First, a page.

Ancestor F had evolved away from the oblongrectangular body form to approximate a more lampyroid, oblong-suboval body form, and the epipleuron became explanate. This progenitor yielded the monotypic incerta lineage and its complementary stock that eventually evolved into ancestor G. The later promulgated two lines of evolution, one of which established ancestors H and I. Ancestor H yielded the digna lineage, which evolved a red-colored pronotum, and the acanthomelina line, which is characterized by having mostly black pronotal coloration. Ancestor I evolved three lines of evolution, one of which involves the highly vagile and monotypic marginella group, which is characterized by nearly contiguous eyes when viewed dorsally. The complementary lineage led to ancestral species J in which the pronotum became roseate in color. Finally, ancestor J diversified to yield the plumbea line and the divisa line, the former characterized by a very wide frons and the latter by having an expanded yellow marking on the medial aspect of the epipleuron.
It is likely that insect groups whose species are widely distributed, and who are involved in comprehensive mimetic complexes, have had an extensive evolutionary history. During that history, considerable alteration of structure and functions would have taken place to approximate model species and to parallel geographically the model distributional character. The known distribution of Ichnea species , in which mimicry is extensively
engrained, is very scattered at both species and species-group levels, which is presumed to be a manifestation of Batesian polymorphism (Joron and Mallet 1998).
The distributions of Acanthocollum , Stegnoclava , and Ichnea are depicted in Maps 1–6View Map 1View Map 2View Map 3View Map 4View Map 5View Map 6 and are summarized in Table 2. Table 2 reviews the pres- ence or absence of the taxa under consideration among Middle American and South American clerofaunal areas of endemism, which were defined by Opitz (2005).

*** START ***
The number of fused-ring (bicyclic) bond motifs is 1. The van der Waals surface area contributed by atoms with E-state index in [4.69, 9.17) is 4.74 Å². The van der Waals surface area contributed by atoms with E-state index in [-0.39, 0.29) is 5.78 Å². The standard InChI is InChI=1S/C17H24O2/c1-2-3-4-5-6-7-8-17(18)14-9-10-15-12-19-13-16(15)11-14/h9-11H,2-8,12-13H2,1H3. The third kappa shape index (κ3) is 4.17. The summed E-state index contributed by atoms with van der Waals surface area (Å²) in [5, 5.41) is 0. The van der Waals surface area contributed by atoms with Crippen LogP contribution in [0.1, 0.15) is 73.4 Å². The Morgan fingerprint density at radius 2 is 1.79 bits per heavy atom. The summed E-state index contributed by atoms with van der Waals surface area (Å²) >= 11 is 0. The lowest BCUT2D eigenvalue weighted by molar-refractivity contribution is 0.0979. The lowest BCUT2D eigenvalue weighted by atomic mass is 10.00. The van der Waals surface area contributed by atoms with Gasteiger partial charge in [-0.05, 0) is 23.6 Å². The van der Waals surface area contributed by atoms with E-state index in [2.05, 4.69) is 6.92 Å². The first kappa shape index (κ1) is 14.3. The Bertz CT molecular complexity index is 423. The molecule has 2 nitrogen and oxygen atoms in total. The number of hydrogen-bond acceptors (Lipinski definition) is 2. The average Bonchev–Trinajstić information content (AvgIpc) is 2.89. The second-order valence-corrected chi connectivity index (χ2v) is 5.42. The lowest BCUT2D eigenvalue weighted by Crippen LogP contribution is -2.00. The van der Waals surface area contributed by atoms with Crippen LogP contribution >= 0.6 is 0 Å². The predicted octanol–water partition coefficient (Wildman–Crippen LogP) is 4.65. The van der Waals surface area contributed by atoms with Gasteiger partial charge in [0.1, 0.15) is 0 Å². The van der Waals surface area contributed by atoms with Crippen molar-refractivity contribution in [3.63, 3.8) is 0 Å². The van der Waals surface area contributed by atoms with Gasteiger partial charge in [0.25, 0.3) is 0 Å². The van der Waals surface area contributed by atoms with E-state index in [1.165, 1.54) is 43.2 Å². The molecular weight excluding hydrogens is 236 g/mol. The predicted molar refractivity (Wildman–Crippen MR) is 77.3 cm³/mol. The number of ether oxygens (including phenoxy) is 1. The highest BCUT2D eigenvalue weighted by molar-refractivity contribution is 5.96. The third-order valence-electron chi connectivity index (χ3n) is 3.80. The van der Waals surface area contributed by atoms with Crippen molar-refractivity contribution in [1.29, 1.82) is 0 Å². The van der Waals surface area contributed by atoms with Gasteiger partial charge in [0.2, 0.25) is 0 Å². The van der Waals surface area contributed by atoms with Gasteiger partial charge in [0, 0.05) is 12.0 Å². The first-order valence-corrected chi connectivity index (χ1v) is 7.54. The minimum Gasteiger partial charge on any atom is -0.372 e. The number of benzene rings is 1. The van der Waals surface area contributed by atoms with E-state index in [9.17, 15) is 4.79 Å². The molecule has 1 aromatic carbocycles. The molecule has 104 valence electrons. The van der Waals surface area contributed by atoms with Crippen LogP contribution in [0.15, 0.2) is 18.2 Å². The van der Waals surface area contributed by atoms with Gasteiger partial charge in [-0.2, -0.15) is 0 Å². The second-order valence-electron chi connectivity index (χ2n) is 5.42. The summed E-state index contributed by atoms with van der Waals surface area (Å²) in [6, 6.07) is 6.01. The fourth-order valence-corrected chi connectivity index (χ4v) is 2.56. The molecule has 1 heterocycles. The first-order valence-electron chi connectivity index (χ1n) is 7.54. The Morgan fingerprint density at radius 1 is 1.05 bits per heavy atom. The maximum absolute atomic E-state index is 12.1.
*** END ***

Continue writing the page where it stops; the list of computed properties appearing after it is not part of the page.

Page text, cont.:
What is most apparent when one views the contents of Table 2 is that the distributional patterns of Ichnea species traverse nearly all the South American clerofaunas. Only two species, I. gremia and I. dimidiatipennis , are known only from one clerofaunal region, which is likely to be an artifact of collection, since the known distribution of these two species is based on one specimen each. More- over, of the 23 taxa involved in Table 1, four have traversed into Insular Central America (Opitz 2005) , two into Nuclear Central America, and two into Mexo-America. The widespread distribution of I. aequinoctialis and I. aterrima , which are among the most recently derived species (see phylogeny, Fig. 203View Fig), in conjunction with the extensive intraspecific variation in elytral color within those species, lends support to the hypothesis that ancestral Ichnea proliferated in South America and generated ancestral stocks that be- came widely distributed northward after the early closure of the Panamanian portal, about 25 million years ago (Ford 2006). A few of these ancestral stocks would also have traversed the Nicaraguan Depression (Whitehead and Ball 1997) of Central America (sensu Opitz 2005) .
2005). + indicates overlap of species into more than one area of endemism.